Magazine article American Banker

Push to Improve Service Widespread, Survey Finds

Magazine article American Banker

Push to Improve Service Widespread, Survey Finds

Article excerpt

Retail banks, which have long endured reputations as laggards in customer service, are planning big improvements in their quality management programs, according to a study released Thursday by Ernst & Young. The survey of 93 banks in the United States, Canada, Japan, and Germany found that financial institutions have ambitious plans over the next three years to accelerate training of customer service employees, to require mandatory attendance at meetings on quality issues, and to impose reward systems keyed partially to solving customer complaints.

The findings come only weeks after the Bank Marketing Association released a survey of 20,000 U.S. households that chronicled a general decline in customer satisfaction with U.S. banks.

The Competitive Edge

"There is a major movement in banking toward quality," said William D. Wilsted, a professor of strategic management at the University of Colorado, who was an adviser on the Ernst & Young study.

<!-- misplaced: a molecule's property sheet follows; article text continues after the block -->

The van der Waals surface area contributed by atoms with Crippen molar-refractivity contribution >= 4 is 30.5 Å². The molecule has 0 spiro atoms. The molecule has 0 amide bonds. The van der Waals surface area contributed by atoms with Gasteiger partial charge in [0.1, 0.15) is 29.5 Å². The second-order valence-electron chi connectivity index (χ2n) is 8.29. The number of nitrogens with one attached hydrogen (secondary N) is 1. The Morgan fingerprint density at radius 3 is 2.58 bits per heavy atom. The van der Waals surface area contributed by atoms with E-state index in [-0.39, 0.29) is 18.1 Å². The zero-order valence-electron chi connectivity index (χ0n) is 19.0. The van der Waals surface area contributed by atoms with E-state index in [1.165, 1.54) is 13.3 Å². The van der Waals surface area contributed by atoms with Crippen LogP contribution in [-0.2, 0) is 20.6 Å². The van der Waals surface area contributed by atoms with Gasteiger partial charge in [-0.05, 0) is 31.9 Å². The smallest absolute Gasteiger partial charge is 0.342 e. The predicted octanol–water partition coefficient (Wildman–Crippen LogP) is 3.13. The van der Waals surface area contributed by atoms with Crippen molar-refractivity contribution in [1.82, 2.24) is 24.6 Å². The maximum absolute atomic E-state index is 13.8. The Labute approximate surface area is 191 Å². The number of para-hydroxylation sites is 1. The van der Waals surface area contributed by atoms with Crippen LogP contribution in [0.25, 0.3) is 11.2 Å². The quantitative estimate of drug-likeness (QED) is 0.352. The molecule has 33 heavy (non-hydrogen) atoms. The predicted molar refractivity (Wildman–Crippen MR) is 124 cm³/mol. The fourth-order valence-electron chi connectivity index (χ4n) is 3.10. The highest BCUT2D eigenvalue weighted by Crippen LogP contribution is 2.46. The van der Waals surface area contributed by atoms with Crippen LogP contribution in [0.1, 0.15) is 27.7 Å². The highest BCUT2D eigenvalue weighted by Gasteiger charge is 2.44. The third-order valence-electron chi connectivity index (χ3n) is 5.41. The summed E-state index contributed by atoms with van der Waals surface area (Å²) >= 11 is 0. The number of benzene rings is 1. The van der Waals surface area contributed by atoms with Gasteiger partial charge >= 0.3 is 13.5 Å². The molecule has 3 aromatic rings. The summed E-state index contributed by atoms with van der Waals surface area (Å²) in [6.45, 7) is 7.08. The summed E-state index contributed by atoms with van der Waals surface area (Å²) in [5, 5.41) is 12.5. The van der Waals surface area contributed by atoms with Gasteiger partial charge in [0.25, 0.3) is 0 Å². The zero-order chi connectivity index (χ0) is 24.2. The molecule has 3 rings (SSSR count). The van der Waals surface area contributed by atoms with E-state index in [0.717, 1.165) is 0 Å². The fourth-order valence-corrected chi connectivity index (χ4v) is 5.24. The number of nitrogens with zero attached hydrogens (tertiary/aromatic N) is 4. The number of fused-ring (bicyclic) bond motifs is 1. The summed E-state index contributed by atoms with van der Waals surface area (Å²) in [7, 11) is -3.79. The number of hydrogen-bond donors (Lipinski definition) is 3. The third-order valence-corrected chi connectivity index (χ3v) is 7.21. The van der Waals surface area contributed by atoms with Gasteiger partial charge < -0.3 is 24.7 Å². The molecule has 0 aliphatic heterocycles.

In the United States, he added, "banks are looking for anything that will help competitively."

The study, which was cosponsored by the America Quality Foundation, concluded that U.S. banks are backing their commitment to quality.

Currently, only 18% of the banks in the United States regularly train customer-service employees. But 72% are planning to provide such training within three years.

By contrast, foreign banks have shown much greater dedication to quality programs, which are defined as those that encourage adaptability, responsiveness, convenience, performance, and reliability in employees. …

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